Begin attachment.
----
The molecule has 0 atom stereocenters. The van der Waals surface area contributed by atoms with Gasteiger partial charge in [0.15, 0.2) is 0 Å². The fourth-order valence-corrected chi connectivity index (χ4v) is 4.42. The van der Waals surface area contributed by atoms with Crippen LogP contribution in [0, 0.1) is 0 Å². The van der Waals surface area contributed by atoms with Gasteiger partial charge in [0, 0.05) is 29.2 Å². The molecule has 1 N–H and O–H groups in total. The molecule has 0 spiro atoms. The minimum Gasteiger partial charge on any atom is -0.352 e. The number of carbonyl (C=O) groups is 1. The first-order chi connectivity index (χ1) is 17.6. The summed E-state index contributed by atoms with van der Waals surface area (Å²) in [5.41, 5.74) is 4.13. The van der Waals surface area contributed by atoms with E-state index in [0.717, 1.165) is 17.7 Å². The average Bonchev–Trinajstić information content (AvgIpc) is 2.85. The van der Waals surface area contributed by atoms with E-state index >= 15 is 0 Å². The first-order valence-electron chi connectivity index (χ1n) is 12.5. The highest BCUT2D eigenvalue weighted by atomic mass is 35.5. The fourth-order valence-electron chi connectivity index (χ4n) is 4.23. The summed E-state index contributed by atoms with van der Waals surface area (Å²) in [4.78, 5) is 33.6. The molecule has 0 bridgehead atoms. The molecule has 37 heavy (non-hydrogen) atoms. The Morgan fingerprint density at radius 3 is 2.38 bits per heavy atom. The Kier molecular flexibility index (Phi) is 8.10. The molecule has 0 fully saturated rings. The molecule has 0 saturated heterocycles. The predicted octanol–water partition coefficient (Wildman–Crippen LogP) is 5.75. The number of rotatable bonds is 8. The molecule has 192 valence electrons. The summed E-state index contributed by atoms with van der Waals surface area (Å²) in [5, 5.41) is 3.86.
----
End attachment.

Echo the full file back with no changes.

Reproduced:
The molecule has 0 atom stereocenters. The van der Waals surface area contributed by atoms with Gasteiger partial charge in [0.15, 0.2) is 0 Å². The fourth-order valence-corrected chi connectivity index (χ4v) is 4.42. The van der Waals surface area contributed by atoms with Crippen LogP contribution in [0, 0.1) is 0 Å². The van der Waals surface area contributed by atoms with Gasteiger partial charge in [0, 0.05) is 29.2 Å². The molecule has 1 N–H and O–H groups in total. The molecule has 0 spiro atoms. The minimum Gasteiger partial charge on any atom is -0.352 e. The number of carbonyl (C=O) groups is 1. The first-order chi connectivity index (χ1) is 17.6. The summed E-state index contributed by atoms with van der Waals surface area (Å²) in [5.41, 5.74) is 4.13. The van der Waals surface area contributed by atoms with E-state index in [0.717, 1.165) is 17.7 Å². The average Bonchev–Trinajstić information content (AvgIpc) is 2.85. The van der Waals surface area contributed by atoms with E-state index >= 15 is 0 Å². The first-order valence-electron chi connectivity index (χ1n) is 12.5. The highest BCUT2D eigenvalue weighted by atomic mass is 35.5. The fourth-order valence-electron chi connectivity index (χ4n) is 4.23. The summed E-state index contributed by atoms with van der Waals surface area (Å²) in [4.78, 5) is 33.6. The molecule has 0 bridgehead atoms. The molecule has 37 heavy (non-hydrogen) atoms. The Morgan fingerprint density at radius 3 is 2.38 bits per heavy atom. The Kier molecular flexibility index (Phi) is 8.10. The molecule has 0 fully saturated rings. The molecule has 0 saturated heterocycles. The predicted octanol–water partition coefficient (Wildman–Crippen LogP) is 5.75. The number of rotatable bonds is 8. The molecule has 192 valence electrons. The summed E-state index contributed by atoms with van der Waals surface area (Å²) in [5, 5.41) is 3.86.